Dr Kamal Singh chose his extended skills term in dermatology to further work on his surgical and diagnostic skills. Kamal was awarded the 2019 NSW/ACT RACGP Registrar of the Year Award, for completing the RACGP fellowship exam with the highest overall score.
Tell us a little bit about your background.
I grew up in the western suburbs of Sydney, initially in Penrith and then closer to Parramatta. During our time in those areas, we always had some excellent GPs who were really, supportive people.
It was one of those GPs who initially planted the idea of doing medicine after high school. When it came time, and given the sort of upbringing that I’d had, the values my mum and dad had given me, I had that desire to give back to the community.
When I went into medicine, I was passionate about general practice. As soon as I got the opportunity to do it, I entered GP training.
What made you decide to become a GP?
I think that medicine is basically a way of humanising science. General practice is the purest form of doing that, because it’s taking every aspect of medicine, with all the complexities of all the research that we do, and trying to simplify it down into a way that you can apply to a person to make a difference to their life.
What do you enjoy most about general practice?
It’s the interactions with people. Time after time you hear cases and stories from patients about the impact that you’ve had on their life. It’s almost like every single day you’ve got another 35 reasons for doing general practice.
During your training, you undertook extended skills in dermatology, is that a special area of interest for you?
When I was at Westmead Hospital as a resident medical officer in 2017 I could see that I was going to be starting general practice training in 2018 and dermatology was one of the areas that I had already earmarked for myself as an area of weakness, just because sometimes it’s not taught in as much detail during medical school.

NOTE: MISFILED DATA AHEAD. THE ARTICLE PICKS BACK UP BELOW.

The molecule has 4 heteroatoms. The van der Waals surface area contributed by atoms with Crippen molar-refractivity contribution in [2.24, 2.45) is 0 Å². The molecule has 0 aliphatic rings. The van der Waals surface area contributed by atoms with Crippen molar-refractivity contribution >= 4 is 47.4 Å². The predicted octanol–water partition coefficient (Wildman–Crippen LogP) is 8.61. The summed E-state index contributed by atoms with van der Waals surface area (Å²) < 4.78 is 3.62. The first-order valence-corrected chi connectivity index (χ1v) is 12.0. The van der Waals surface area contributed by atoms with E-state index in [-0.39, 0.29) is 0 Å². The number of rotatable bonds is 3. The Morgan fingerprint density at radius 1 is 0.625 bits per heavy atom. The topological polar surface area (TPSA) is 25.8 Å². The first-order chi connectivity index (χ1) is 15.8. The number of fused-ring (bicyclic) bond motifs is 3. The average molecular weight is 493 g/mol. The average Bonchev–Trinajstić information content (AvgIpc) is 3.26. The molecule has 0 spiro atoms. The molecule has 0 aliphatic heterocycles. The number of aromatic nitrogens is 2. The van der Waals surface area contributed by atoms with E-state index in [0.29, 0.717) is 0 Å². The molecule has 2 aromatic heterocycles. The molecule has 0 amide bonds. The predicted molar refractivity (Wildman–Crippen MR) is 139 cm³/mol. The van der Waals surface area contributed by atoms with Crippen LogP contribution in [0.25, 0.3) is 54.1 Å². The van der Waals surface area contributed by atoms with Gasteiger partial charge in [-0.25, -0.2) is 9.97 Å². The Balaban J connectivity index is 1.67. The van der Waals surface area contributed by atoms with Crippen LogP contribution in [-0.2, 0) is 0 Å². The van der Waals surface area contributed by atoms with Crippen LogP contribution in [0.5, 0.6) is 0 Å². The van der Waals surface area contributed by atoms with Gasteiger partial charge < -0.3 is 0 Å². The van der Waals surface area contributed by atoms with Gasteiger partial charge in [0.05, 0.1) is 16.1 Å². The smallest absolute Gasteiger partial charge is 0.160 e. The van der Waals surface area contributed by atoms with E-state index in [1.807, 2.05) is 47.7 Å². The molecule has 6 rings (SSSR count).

I completed a dermatology term at Westmead Hospital as a way of introducing myself to it, and I really enjoyed the semi-surgical aspect of it, as well as the challenge of diagnosing skin conditions because when you start looking on people’s skin, you find conditions on almost everyone.
That’s probably where my interest in dermatology started, and then when it came to an extended skills term, I chose to do dermatology, so I could work a little bit more on my surgical skills. I was doing more punch biopsies, more excisions, keeping a logbook of what I thought the clinical diagnosis might be and comparing it to the diagnosis that I was getting on histology and seeing how many times I could actually get that right.
On top of that, I was frequently discussing cases with dermatologists in the local area just to try and increase my understanding. I also did a training course (Professional Certificate of General Dermatology) to try and build that knowledge base up.
As part of your practice, do you tend to see more dermatology cases?
It makes you a little bit more confident when it comes to handling dermatology cases. If a patient asks you to assess a skin lesion, you’re much more likely to take a look at it, make a management plan, do the procedure and take them all the way through to the end than refer them on. Your threshold for referring to somebody else changes slightly and you feel more confident in what you’re doing, so you can provide a better service.